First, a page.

Black, Single and Sad?

May 30, 2010  |  

Can we finally put to all these “the state of black women” reports to rest?

For the past few years –remember that 2007 episode of Oprah revealed the statistic that 70% of African-American women were single? — the single black women has been the topic of countless articles and television segments. They say we are unhappy statistics who can’t find a good black man, and, oh yeah, we’re also looking for a network newsperson to do a roundtable interview about us so we can pour our hearts out. Please.

I’m a single black woman… and a mom. I was recently dating someone for a few months and before that I had been single for a long stretch of time. Was I looking for a great guy? Sure. But was I depressed and hating my life? Not at all.

I recently read this article full of online dating statistics, which claims that black women are the least desirable group to date among all ethnic groups, and closes with the statement: “…African-American women seem to face an uphill battle.”

I understand how the media machine works. A story is publicized and has some legs, so someone else writes another story, and then it just snowballs into a theme, and then it gets to the point where the Single Black Woman is an epidemic.

But we aren’t the only group facing challenges when it comes to love and marriage? In the 2007 article, “51% of Women Are Now Living Without A Spouse,” New York Times writer Sam Roberts analyzes census results and claims that this may be the first time in American history that more women are unmarried than married.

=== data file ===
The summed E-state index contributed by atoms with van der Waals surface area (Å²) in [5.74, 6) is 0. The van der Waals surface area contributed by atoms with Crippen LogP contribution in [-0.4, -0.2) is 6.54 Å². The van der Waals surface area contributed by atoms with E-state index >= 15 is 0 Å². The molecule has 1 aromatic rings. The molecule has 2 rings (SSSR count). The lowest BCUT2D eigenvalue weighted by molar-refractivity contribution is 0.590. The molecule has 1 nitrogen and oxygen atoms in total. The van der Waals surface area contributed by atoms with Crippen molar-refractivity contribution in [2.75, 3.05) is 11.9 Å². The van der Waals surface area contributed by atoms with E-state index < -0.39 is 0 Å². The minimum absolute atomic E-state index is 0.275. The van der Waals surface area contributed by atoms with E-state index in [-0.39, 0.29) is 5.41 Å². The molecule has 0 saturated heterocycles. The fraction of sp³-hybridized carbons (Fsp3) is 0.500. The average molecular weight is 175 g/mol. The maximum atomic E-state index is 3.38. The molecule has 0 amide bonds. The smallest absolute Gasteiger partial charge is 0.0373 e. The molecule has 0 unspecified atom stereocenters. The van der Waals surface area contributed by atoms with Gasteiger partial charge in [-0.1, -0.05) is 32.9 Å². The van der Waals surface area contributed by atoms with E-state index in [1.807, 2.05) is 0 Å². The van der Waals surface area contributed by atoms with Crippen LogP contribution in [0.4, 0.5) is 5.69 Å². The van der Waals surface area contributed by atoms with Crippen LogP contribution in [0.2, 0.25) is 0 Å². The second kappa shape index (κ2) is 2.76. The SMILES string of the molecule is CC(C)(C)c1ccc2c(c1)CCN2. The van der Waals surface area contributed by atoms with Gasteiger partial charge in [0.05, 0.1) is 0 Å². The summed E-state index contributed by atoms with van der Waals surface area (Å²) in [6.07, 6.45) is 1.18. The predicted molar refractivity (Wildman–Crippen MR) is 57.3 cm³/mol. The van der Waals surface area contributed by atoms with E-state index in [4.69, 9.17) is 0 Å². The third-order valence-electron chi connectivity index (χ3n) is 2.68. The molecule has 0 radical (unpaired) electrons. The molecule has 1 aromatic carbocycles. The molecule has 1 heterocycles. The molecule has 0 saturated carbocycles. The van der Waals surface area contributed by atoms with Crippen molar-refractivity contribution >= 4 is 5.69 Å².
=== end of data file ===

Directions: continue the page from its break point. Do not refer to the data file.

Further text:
And while it is true, black women have the lowest marriage rates at 30 percent, according to the Census Bureau, about 49 percent of Hispanic women, 55 percent of non-Hispanic white women and more than 60 percent of Asian women are living with a spouse. Why does it feel a bit like black women are being targeted? I’m willing to bet there are Latina, white, and Asian women out there who are single and in their 30s and 40s. I’m also willing to bet that some of them — not all — are unhappy about being single and not impressed with the selection of available men.

I find it hysterical that when a woman (especially a black woman) says she wants a man who is attractive, trustworthy, kind, makes a good living and is caring, she is labeled “picky.” I’m not saying men have to adhere to a Rozanda “Chilli” Thomas (What Chilli Wants on VH1) type of list, but in these times women better have great standards and stick to them!! We can’t just give men a pass to be less than good men because of the law of economics — supply and demand — is in their favor.

As blogger Sister Toldja put it: “Surviving the ghetto doesn’t mean you are a catch. Going to college doesn’t make you a good mate. Making a ton of money does not a gentleman make.”

Are you single and happy? Does being a single black woman make you feel like a statistic?

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  • Take A Hike Brother.

    SINGLE AND WILL MAINTAIN MY STANDARDS! Marriage is old folks, not me. (Nina Simone)

    Again, the media has no clue about the secret lives of Black women.

  • LexiJ